The United States labor market added a modest 148,000 new jobs in September, but the country's unemployment rate dropped to its lowest point in nearly five years.
The government said Tuesday the jobless rate last month edged down to 7.2 percent, one tenth of a point better than the August figure. It was the best reading for the world's largest economy since late 2008, just before the country endured its worst downturn since the Great Depression of the 1930s.
The job growth number pointed to a slowing economy in the weeks just before a 16-day partial shutdown of the U.S. government that may have taken as much as $24 billion out of the economy. By comparison, the government revised its August job growth figure from 169,000 up to 193,000.
The chief economist at the one of the biggest U.S. banks, Mark Vitner at Wells Fargo, told VOA that the September job growth was disappointing and said the falling jobless rate was deceptively favorable, mostly the result of workers dropping out of the labor market. In the U.S., workers who stop looking for jobs are not counted as unemployed.
"It certainly showed that the economy had less momentum going into the government shutdown than people had previously thought."
The U.S. said employment increased last month in construction, wholesale trade, transportation and warehousing. The report does not include the 800,000 government employees who were furloughed at the start of October, until lawmakers reopened government agencies last week.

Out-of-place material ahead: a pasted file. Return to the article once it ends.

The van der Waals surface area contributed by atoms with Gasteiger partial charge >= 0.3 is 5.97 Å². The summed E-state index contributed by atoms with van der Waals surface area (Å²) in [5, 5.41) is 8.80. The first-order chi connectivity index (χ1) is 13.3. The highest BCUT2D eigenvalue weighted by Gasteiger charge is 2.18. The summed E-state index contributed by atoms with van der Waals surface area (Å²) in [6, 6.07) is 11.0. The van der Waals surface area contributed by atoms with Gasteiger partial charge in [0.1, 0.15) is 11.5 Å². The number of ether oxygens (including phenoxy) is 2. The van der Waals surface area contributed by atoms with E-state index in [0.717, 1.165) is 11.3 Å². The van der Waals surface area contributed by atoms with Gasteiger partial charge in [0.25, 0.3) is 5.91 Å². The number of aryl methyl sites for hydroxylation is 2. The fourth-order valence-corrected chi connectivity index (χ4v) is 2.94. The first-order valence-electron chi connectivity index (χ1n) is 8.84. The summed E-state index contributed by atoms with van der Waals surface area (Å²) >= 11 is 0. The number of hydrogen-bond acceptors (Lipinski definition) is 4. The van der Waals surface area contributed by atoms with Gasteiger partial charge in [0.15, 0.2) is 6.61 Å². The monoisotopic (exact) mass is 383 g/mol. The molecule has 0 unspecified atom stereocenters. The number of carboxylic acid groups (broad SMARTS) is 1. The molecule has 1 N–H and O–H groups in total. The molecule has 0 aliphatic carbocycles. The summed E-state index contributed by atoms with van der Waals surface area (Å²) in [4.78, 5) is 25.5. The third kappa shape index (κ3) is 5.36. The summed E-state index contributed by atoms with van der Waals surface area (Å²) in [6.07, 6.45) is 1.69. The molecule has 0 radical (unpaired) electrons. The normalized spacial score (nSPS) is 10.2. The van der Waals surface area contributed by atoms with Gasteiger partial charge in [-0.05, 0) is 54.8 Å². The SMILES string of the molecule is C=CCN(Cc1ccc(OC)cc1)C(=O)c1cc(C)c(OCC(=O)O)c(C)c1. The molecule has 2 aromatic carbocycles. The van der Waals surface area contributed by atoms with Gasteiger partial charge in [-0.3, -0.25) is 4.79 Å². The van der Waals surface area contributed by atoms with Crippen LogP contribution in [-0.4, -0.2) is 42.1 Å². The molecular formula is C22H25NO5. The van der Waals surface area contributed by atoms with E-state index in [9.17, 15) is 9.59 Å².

White House economic adviser Jason Furman said various indicators show a weakening U.S. economy earlier this month. He called the shutdown a "self-inflicted wound" that will possibly cut 120,000 jobs that might have otherwise been added in October.
The U.S. jobless rate has been moving lower as the American economy slowly recovers from its recession. But it still is high by U.S. historical standards, where an unemployment rate of between 5 and 6 percent is more normal.
The U.S. central bank, the Federal Reserve, is looking at several indicators, including the jobless rate, as it weighs next week whether to trim stimulus measures it has used to try to boost job growth and economic activity. The Fed has been pumping $85 billion a month into the economy with security purchases and had suggested it might begin to scale back its direct support of the economy.
Vitner predicted that the weak job growth and the effects of the government shutdown would delay any Fed cutback until next year.
"I think that they'll extend (the stimulus) a few more months, at full throttle, at $85 billion a month, and then start winding it down in the spring. That's probably a safe play right now. Unfortunately, with the economy growing at 2 percent, 2 percent a year, you just don't have a lot of margin of error. You don't want to make a mistake and throw the economy back to recession, or back to the brink of recession."
Numerous economists say the government shutdown will hurt growth prospects for the last three months of the year.